The government can continue applying the new public charge rule as before
TSimilar to what the election results have been for both the candidates and their voters, the last few days have also been a rollercoaster ride for foreign nationals and their employers. It all started with a federal District Court vacating the DHS’s public charge rule and ended in an appeals court staying the lower court’s decision of vacation.
The Decision and The Stay
On November 2, hearing the Case: 1:19-cv-06334 in the District Court, Cook County, Chicago, Illinois, the federal judge, Judge Gary Feinermanin, said that the new public charge rules must be vacated because they go against the Administrative Procedure Act (APA).
The Plaintiffs, the Cook County and the Illinois Coalition for Immigration and Refugee Rights (ICIRR), wanted the vacation of the Final Rule. The defendants, Chad Wolf, the DHS, Kenneth Cuccinelli, and the USCIS, wanted the vacation to be limited to Illinois.
In October last year, the court stopped DHS from enforcing the public charge law in the State because the rule likely violated the APA. After DHS appealed the decision, the 7th Circuit Appeals Court denied the appeal to stay the injunction.
Besides the public charge rule charge, the Court also granted the Plaintiff’s claim that “the Rule violates the equal protection component of the Fifth Amendment’s Due Process Clause.” The equal protection part relates to the notion that “the Rule is motivated by the impermissible discriminatory purpose of favoring white immigrants over nonwhite immigrants.”
ICIRR CEO lauded the ruling, stating: “This is a major victory for immigrants across Illinois and throughout the nation and underscores the importance of protections for all.” The ICIRR was also grateful that they can continue litigating “the Equal Protection Clause claim against the federal government, and root out the discriminatory animus towards non-white immigrants inherent in this rule.”
In response to the decision, the DHS quickly launched an appeal to halt the decision pending appeal. On November 3, the U.S. Seventh Circuit Court of Appeals gave an administrative stay. The legality of the public charge rule is being challenged in various jurisdictions.
Previous Challenges to The Legality of The Public Charge Law
The Cook County and the ICIRR initially challenged the legality of the public charge rule in September last year. The challenge was upheld in court with blocking of the rule in the State. The Supreme Court granted the public charge rule on a 5-4 vote in January after it was denied in several rulings.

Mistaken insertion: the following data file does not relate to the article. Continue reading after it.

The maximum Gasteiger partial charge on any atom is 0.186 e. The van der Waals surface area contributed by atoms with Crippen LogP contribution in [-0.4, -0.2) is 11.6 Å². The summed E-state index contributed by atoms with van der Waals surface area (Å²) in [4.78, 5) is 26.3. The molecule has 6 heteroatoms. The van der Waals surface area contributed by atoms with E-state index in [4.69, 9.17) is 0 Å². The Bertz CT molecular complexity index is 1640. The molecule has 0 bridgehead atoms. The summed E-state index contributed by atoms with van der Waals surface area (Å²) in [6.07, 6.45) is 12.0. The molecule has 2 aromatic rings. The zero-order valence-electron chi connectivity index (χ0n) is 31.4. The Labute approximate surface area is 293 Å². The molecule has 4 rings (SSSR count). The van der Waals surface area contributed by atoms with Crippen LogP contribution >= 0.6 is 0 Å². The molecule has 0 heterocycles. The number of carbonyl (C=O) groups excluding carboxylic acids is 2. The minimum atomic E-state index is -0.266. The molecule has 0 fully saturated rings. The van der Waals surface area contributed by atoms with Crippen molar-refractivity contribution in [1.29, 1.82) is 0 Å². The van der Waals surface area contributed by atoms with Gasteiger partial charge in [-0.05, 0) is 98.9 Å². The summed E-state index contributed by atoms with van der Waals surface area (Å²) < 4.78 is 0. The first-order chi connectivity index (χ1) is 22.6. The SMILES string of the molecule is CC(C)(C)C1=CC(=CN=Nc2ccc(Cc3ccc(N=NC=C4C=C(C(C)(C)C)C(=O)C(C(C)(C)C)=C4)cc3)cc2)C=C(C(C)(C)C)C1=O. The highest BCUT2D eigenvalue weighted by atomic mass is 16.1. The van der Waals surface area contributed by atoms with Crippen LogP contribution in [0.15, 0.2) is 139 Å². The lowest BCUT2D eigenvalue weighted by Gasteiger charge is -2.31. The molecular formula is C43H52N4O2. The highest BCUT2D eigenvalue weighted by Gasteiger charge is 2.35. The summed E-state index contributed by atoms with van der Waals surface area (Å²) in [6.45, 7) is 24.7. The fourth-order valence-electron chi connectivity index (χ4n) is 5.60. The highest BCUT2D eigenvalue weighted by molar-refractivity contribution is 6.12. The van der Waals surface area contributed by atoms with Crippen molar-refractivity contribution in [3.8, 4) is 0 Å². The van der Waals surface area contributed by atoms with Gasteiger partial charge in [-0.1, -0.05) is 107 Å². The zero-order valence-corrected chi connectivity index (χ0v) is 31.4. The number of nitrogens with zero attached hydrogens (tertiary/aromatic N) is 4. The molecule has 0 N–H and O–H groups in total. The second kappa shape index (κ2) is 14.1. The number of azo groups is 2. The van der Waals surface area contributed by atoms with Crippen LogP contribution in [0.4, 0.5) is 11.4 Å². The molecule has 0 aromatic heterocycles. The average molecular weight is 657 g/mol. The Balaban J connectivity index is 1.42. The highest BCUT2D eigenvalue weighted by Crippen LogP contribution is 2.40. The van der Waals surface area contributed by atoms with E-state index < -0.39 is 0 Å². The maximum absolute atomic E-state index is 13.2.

Public charge lawsuit filings have continued in the second half of the year as well. In July, a New York federal court stopped DHS from enforcing the rule during the COVID-19 emergency. This ruling was shortly followed by a Second Circuit ruling limiting the injunction to the States of Vermont, New York, and Connecticut.
The DHS sought a stay on the limited injunction as well. In September 2020, a Second Circuit court ruled In favor of the DHS, stating that the federal court did not have the authority to prohibit the department from requiring applicants to comply with the public charge rule.
“We will apply the public charge final rule and related guidance in the USCIS Policy Manual, Volumes 2, 8 and 12, to all applications and petitions postmarked (or submitted electronically) on or after Feb. 24, 2020” (USCIS)
Implications for The Affected Parties
Of course, the most affected party in this legal back and forth are the applicants looking for an extension or adjustment of their status. What the November 2 decision meant for employers and foreign nationals is that they don’t have to worry about the new green card rules standing in their way.
The expectation after the ruling was that the USCIS will acknowledge the decision and act accordingly. The 7th Circuit court decision of course changes all that: It means a return of the same procedure for the applicants. The public charge forms and documents required before the ruling are required again.
Perhaps the most notable side effect of this legal battle has been on the health of the immigrants. According to the Commonwealth Fund, before the final rule, Medicaid was considered as evidence of public charge status when it was used for long-term care. Unfortunately, after the final rule, any type of nonemergency Medicaid use by most public charge-restricted immigrants can affect their ability to become a citizen.
The public charge rule seems to be part of the regulatory wall the Trump administration has constructed against immigrants. The constant rejection and reinstatement of the final rule have created a culture of uncertainty for immigrants and their employers. Unfortunately, with more appeals against the rule, this environment of constant confusion and hardship for immigrants is likely to continue.
Richard Herman is a nationally renowned immigration lawyer, author, and activist. He has dedicated his life to advocating for immigrants and helping change the conversation on immigration. He is the founder of the Herman Legal Group, an immigration law firm launched in 1995 and recognized in U.S. World News & Report’s “Best Law Firms in America.”
He is the co-author of the acclaimed book, Immigrant, Inc. —Why Immigrant Entrepreneurs Are Driving the New Economy (John Wiley & Sons, 2009). Richard’s poignant commentary has been sought out by many national media outlets, including The New York Times, USA Today, BusinessWeek, Forbes, FOX News (The O’Reilly Factor), National Public Radio, Inc., National Lawyers Weekly, PC World, Computerworld, CIO, TechCrunch, Washington Times, San Francisco Chronicle and InformationWeek.
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